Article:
Alan

[ 11-18-2002, 04:42 PM: Message edited by: Alan D. Hyde ]

John of Phoenix
11-18-2002, 03:38 PM
Scotch must be like liver - you either love it or you hate it. I've tried lots of scotch from rot gut to single malt to Johnny Walker Blue. (At $60 a shot you'd think that JW Blue WOULD be the nectar of the gods.) I don't like liver either. Ah well, so much more for the rest of you fellows.

Shang, on a similar note. "Viking Rule #3 - Don't waste mead."

ACB
11-18-2002, 03:59 PM
A few observations.

Amongst Scotsmen of my acquaintance, the most popular blended whisky is Bell's. (This might be because it is one of the cheaper ones, of course!)

Lagavulin and Laphroaig are both Islay malts, with a very pronounced peat smoke flavour. Some like them, some don't. There seems to have been a shift in taste away from the soft malts typical of Glenlivet (said to be "the longest glen in Scotland", from the number of distilleries which claim to be located in it!) towards the more highly flavoured island types, like the aforementioned Lagavulin and Laphroaig.

Macallan has quite a following.

Shang
11-18-2002, 04:11 PM
"...Shang, on a similar note. "Viking Rule #3 - Don't waste mead."..."

Right!
I've got 10 gallons of blueberry/plum mead, and about 5 gallons of cyser (apple mead) aging in oak right now!
...Come to think of it, it might be time to taste a little this evening...

Scott Rosen
11-18-2002, 05:32 PM
This may be heresy, but my favorite scotch is a blended one: Chivas Regal. I like many of the others (not Dewars, or Cutty Sark), but I still have a lot of experimenting to do on the many single malts.

Trouble is, I just don't drink enough to justify buying all of those bottles of scotch.

Tar Devil
11-18-2002, 06:24 PM
A good blend is better than a cheap single malt most of the time, but the very best is...


Drink Lagavulin You da man, Cecil!

Later,

Phil

Roger Stouff
11-18-2002, 06:32 PM
Scott, we DO have something in common! :D

Chivas is my fav "usual drink". I like Pinch, too, and Glenlivet is the only single malt I have liked. Many of the brands you guys mention aren't on the shelves 'round here.

Phil Young
11-18-2002, 08:11 PM
Glenfiddich is the go. Johnny Walker, be it red, blue or black is just too harsh for my taste. Glenfiddich, straight off the shelf, no water, no ice, is pretty nice.

Ed Harrow
11-18-2002, 08:35 PM
Nope. Nothin. But I'm willin to learn if ya send me some of that single-malt stuff with the unpronouncable name. :D

Now, not to hijack this or anything, but I've heard that port is only to be passed in one direction. Logic would say, with a name like port, that the direction would be to port. Any body know the answer to this? God knows I don't want to make a mistake of the magnitude suggested by simply passing the bottle in the wrong direction.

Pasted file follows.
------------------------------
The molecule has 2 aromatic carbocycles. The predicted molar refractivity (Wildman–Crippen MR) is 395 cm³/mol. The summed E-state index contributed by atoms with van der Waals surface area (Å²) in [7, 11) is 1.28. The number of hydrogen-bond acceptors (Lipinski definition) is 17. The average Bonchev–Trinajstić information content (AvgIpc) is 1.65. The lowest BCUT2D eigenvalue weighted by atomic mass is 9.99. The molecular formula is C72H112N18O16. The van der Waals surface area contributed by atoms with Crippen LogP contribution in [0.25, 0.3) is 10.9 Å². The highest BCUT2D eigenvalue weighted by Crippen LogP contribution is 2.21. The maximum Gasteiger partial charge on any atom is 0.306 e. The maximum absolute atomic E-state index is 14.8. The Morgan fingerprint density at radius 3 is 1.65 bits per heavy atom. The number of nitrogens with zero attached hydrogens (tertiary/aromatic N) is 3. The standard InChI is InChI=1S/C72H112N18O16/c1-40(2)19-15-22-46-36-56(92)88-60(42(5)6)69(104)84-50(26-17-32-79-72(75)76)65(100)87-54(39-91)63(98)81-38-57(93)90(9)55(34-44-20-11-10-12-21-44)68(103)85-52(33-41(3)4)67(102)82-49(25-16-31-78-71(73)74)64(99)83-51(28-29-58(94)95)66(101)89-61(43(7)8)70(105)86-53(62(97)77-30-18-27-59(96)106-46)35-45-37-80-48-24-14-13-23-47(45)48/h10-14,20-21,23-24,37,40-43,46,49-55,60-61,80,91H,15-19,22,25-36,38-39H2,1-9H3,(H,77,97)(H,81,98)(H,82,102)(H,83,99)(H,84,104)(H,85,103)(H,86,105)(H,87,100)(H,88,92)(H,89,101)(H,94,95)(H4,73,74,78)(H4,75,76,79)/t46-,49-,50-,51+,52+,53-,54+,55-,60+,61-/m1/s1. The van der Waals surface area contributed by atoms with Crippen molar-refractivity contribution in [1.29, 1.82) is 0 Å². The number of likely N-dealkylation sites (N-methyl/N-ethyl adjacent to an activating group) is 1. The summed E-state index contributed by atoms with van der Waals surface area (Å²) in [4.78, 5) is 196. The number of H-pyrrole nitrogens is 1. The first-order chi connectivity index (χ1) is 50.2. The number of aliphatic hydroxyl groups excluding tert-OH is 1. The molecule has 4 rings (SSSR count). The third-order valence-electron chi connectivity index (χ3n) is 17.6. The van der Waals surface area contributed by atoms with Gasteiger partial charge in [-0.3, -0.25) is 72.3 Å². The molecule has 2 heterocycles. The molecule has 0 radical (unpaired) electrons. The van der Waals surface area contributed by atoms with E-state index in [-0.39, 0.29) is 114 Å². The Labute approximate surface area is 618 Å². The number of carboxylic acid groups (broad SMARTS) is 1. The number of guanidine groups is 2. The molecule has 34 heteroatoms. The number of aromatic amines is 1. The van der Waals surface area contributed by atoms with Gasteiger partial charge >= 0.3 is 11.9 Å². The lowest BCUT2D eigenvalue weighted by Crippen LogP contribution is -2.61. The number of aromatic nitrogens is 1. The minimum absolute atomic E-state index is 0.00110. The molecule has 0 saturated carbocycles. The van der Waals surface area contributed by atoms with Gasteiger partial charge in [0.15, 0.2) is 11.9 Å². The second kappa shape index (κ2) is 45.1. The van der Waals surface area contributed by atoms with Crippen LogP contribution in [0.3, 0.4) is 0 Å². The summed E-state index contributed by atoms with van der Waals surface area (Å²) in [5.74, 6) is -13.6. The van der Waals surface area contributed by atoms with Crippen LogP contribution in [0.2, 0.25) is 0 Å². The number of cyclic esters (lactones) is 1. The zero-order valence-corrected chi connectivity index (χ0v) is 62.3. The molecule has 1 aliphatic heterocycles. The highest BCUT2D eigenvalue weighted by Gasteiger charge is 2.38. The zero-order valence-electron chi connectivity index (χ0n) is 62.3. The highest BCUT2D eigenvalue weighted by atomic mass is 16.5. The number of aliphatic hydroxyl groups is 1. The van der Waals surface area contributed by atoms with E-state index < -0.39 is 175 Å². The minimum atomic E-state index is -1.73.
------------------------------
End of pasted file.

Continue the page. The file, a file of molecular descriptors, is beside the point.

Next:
Ian G Wright
11-19-2002, 04:46 AM
And for those who prefer Whiskey to Whisky only Bushmills will do.

IanW.

Joe (SoCal)
11-19-2002, 05:10 AM
Ill put any small batch single bourbon agents any Peat Bog Scottish Bilge water anytime. I have come to find that most scotch drinkers have not tasted a fine bourbon and when they do they find that the Bourbon is the Smokey smooth "Scotch" they have always been looking for in there single malts.

As for true Irish whiskey's I choose Jamisons but that's ideological reasons not flavor based. Even though Jameson is now owned by the Frogs as part of Pernod Richard. But if you want a real kick in the pants get some Potcheen Irish moonshine from a local farmer or family member like I do smile.gif

As for beer a B&T with Guinness & Harp is always a good winter brew

[ 11-19-2002, 06:11 AM: Message edited by: Joe ( Cold Spring on Hudson ) ]

Bpolk
11-19-2002, 06:57 AM
I make sure to Scotchguard my body every evening.

Old Bob on the beach

ACB
11-19-2002, 07:21 AM
Originally posted by Ed Harrow:
Now, not to hijack this or anything, but I've heard that port is only to be passed in one direction. Logic would say, with a name like port, that the direction would be to port. Any body know the answer to this? Correct; the decanter is indeed passed to port, though this is pure coincidence.

Kermit
11-20-2002, 05:59 PM
We never eat fruitcake because it has rum,
And one little bite turns a man to a bum.
Can you imagine a sorrier sight
Than a man eating fruitcake until he gets tight!

Away, away with rum, by gum
Rum, by gum, rum, by gum,
Away, away with rum, by gum,
It's the song of the Temperance Union.

Ed Harrow
11-22-2002, 04:31 PM
Good article on Scotch in latest UAL in-flight magazine.

Peter Kalshoven
11-23-2002, 08:56 AM
Best blend: The Famous Grouse.

Best woodenboat lovers Single Malt: Balvenie Double Wood.

Best Irish: Old Bushmill's.

Best Bourbon: Who cares?

Best beer: FCP. ("Free, Cold, and Plentiful")

Pete :D

ACB
11-23-2002, 11:21 AM
Oh, water is the best of drinks,
The Temperance band all sing;
But who am I, that I should have
The best of everything?

Let Statesmen revel at the pump,
Peers with the pond make free;
Whisky, beer, or even wine
Is good enough for me!

Hughman
11-23-2002, 11:52 AM
I'm fond of an Irish whiskey called Tullamore Dew...-"Give Everyman his Dew".

Quote <snip>
Ian G Wright
Member # 4581

Now Rum,,,, if you can't get the real stuff, Quartermasters...<snip>

I'm reminded of a day in Georgetown Harbor, Bermuda, after accepting an offer to tour a Cunard vessel, My wife and I ended up in the Captains cabin discussing the fate of the universe over a bottle (the whole bottle!)of very nice Demarrara Rum. The crew was barbequing a goat on the wing bridge(!), which was a nice accompaniment to our improved state....We then proceed to...oh, never mind. Demarrara Rum is wondrous stuff. I wish I knew where to get some more. smile.gif smile.gif

B. Darrah Thomas
11-23-2002, 11:59 AM
Just bought a $50 fifth of Oban single malt. I truly enjoy a good single malt. Leave anything less than Glenlevit / Glenfiddich on the shelf. I did have one good blended... Dimple Pinch, many years ago. I shudder at the notion that people "regularly" purchase Chivas. Bourbon does sterilze wounds! :D